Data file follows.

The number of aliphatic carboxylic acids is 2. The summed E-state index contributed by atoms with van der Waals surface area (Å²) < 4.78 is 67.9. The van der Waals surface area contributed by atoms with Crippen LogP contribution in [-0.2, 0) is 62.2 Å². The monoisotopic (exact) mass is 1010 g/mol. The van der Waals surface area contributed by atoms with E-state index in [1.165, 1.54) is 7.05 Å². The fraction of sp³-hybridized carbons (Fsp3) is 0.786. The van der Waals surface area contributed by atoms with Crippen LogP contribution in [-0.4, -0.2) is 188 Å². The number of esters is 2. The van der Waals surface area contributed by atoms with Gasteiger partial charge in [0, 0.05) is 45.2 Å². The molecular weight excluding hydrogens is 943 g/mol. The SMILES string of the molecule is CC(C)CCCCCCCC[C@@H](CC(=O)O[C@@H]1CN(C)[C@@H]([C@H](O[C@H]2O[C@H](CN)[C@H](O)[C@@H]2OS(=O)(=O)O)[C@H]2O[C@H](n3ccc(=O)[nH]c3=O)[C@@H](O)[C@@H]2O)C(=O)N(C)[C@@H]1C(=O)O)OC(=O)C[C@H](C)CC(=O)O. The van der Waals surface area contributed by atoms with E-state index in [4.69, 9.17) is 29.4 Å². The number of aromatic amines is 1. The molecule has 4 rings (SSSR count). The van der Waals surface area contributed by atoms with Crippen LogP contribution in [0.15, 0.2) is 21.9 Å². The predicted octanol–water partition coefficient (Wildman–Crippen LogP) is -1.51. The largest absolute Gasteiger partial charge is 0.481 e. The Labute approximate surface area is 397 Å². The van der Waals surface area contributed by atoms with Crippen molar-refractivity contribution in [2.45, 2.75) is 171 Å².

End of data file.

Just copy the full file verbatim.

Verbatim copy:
The number of aliphatic carboxylic acids is 2. The summed E-state index contributed by atoms with van der Waals surface area (Å²) < 4.78 is 67.9. The van der Waals surface area contributed by atoms with Crippen LogP contribution in [-0.2, 0) is 62.2 Å². The monoisotopic (exact) mass is 1010 g/mol. The van der Waals surface area contributed by atoms with E-state index in [1.165, 1.54) is 7.05 Å². The fraction of sp³-hybridized carbons (Fsp3) is 0.786. The van der Waals surface area contributed by atoms with Crippen LogP contribution in [-0.4, -0.2) is 188 Å². The number of esters is 2. The van der Waals surface area contributed by atoms with Gasteiger partial charge in [0, 0.05) is 45.2 Å². The molecular weight excluding hydrogens is 943 g/mol. The SMILES string of the molecule is CC(C)CCCCCCCC[C@@H](CC(=O)O[C@@H]1CN(C)[C@@H]([C@H](O[C@H]2O[C@H](CN)[C@H](O)[C@@H]2OS(=O)(=O)O)[C@H]2O[C@H](n3ccc(=O)[nH]c3=O)[C@@H](O)[C@@H]2O)C(=O)N(C)[C@@H]1C(=O)O)OC(=O)C[C@H](C)CC(=O)O. The van der Waals surface area contributed by atoms with E-state index in [4.69, 9.17) is 29.4 Å². The number of aromatic amines is 1. The molecule has 4 rings (SSSR count). The van der Waals surface area contributed by atoms with Crippen LogP contribution in [0.15, 0.2) is 21.9 Å². The predicted octanol–water partition coefficient (Wildman–Crippen LogP) is -1.51. The largest absolute Gasteiger partial charge is 0.481 e. The Labute approximate surface area is 397 Å². The van der Waals surface area contributed by atoms with Crippen molar-refractivity contribution in [2.45, 2.75) is 171 Å².